The day after I returned to Mumbai from Chintalnar in Chhattisgarh, I was still in a deep slumber at 7am when my phone rang. A hoarse voice on the other side greeted me and said that I had met him at the CRPF camp in Chintalnar where I had gone to find out more about the 76 jawans who were killed in the Maoist attack on April 6. I sprang up and asked, "Are you one of those jawans who asked me for my phone number when I was leaving your camp?" He said "yes", and asked me if I could keep my lips sealed about him calling me up. I did not know what was coming next, but I took the plunge and said, "Yes, you can trust me." And then he blurted out his story and asked me to save him and his colleagues from the 'concentration camp'. Two weeks later, such calls are still coming in from his colleagues.
At first, I thought it was just a joke. The phone number of a young woman could open up several options for these many men stationed in the barracks. I tried to sense slimy hints in their conversations, but I found none—instead there was anguish about the hellish life they were leading in the jungles. "I had completed my higher secondary education. My two sisters had to be married off. There were no rains and we could not grow anything on the farm. I saw the ad for recruitment to the CRPF in a newspaper and applied. We had grown up thinking it was a good job—after all, it was a matter of pride to die for the country. But now, after nine years in the CRPF, being posted in Dantewada is worse than getting killed by Maoists. We have to walk 50 km to buy something as trivial as a matchbox. There is no gas cylinder for us to cook food—we have to pick firewood. Does the government even bother about us?" said one of the jawans, letting out his anguish in a single breath.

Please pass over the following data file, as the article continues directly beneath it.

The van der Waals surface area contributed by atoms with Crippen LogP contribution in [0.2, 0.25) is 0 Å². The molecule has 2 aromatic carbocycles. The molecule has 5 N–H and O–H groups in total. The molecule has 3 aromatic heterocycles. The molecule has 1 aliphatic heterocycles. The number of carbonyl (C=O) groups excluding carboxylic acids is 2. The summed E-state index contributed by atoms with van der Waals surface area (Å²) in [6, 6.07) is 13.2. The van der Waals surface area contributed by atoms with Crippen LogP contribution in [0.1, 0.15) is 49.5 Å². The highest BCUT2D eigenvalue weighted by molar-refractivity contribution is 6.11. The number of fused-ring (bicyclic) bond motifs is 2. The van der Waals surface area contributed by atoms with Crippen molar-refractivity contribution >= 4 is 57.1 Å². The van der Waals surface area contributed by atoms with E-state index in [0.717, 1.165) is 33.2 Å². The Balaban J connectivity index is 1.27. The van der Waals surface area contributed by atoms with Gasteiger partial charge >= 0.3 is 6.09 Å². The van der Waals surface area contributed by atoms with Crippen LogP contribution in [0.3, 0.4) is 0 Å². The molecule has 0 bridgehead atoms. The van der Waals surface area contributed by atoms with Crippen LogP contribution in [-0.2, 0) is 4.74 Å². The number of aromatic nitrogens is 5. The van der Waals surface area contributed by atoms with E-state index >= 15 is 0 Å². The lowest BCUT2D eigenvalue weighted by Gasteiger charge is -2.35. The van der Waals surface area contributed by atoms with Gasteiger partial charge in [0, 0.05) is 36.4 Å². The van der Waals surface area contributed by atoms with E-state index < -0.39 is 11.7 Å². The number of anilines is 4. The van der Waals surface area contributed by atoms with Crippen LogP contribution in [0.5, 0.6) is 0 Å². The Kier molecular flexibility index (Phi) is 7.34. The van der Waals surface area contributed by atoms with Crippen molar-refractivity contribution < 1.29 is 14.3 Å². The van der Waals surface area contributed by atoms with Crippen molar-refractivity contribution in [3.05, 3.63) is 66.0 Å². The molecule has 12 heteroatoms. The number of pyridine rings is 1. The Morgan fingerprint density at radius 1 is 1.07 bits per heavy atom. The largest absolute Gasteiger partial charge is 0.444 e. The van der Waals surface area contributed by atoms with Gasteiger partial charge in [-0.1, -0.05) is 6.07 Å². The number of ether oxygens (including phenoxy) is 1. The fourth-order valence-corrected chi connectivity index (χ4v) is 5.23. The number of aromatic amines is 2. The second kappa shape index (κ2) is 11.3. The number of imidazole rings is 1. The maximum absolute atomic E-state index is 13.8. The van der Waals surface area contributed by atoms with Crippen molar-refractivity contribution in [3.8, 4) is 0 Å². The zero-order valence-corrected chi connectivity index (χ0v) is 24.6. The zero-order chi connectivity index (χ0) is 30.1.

Several of them have since given me varied information about the events preceding and following the attack on April 6, information which never appeared in the media. "The men who were sent to patrol had been transferred from another camp just a day earlier. They obviously would not know the terrain. How can anyone then accuse the CRPF men of not being well trained?" asked one jawan angrily.
"None of our jawans sleeps in the camp till 6am, let alone while patrolling. It is insulting to see media reports that say our colleagues were killed in their sleep. Besides, why was reinforcement sent only at 9am when the attack took place around 6.30am and lasted only 30 minutes?" revealed another. One of them went to the extent of saying, "A CBI inquiry should be ordered. It is not as black and white as it has been made to seem."
The gravity of the situation is slowly sinking in. These phone calls are from men whom we like to call 'soldiers'. Young, confident, robust—these are the images fed into our minds about a soldier ready to die for the country. But the phone calls that I have been getting say quite the opposite. No, these men are not weaklings who are scared of being blown up by land mines. These are men who have been sent into the jungles to fight their own countrymen, the Maoists. Yet, the government forgot about them until 76 of them were killed at one go. "The government thinks we are some rock statue which is best kept in a temple high up in the mountain where nobody can go," said another jawan over the phone.
My phone number seems to be the last vestige of hope for them. "We have no water, no proper food, no medicines—why are we being tortured like criminals? Please get our voices heard in Parliament. You are a journalist after all," yet another jawan said.
I recollect that one single minute under the sun near the CRPF camp, when I was getting into the car. As I was politely ushered out and glad to be entering the airconditioned car to escape the scorching heat, I heard the call, "Madam! Madam! Give us your phone number. Don't trust what our senior has said. We know the hellish life here. We have to tell you the truth about what really happened on the day the Maoists attacked."
I shouted out the digits of my phone number one by one, as the layers of barbed wire fences between us was quite a distance. At that minute, I did not realise what I had given to those men—the singular hope to make themselves heard, and lead a dignified life as a soldier of this nation.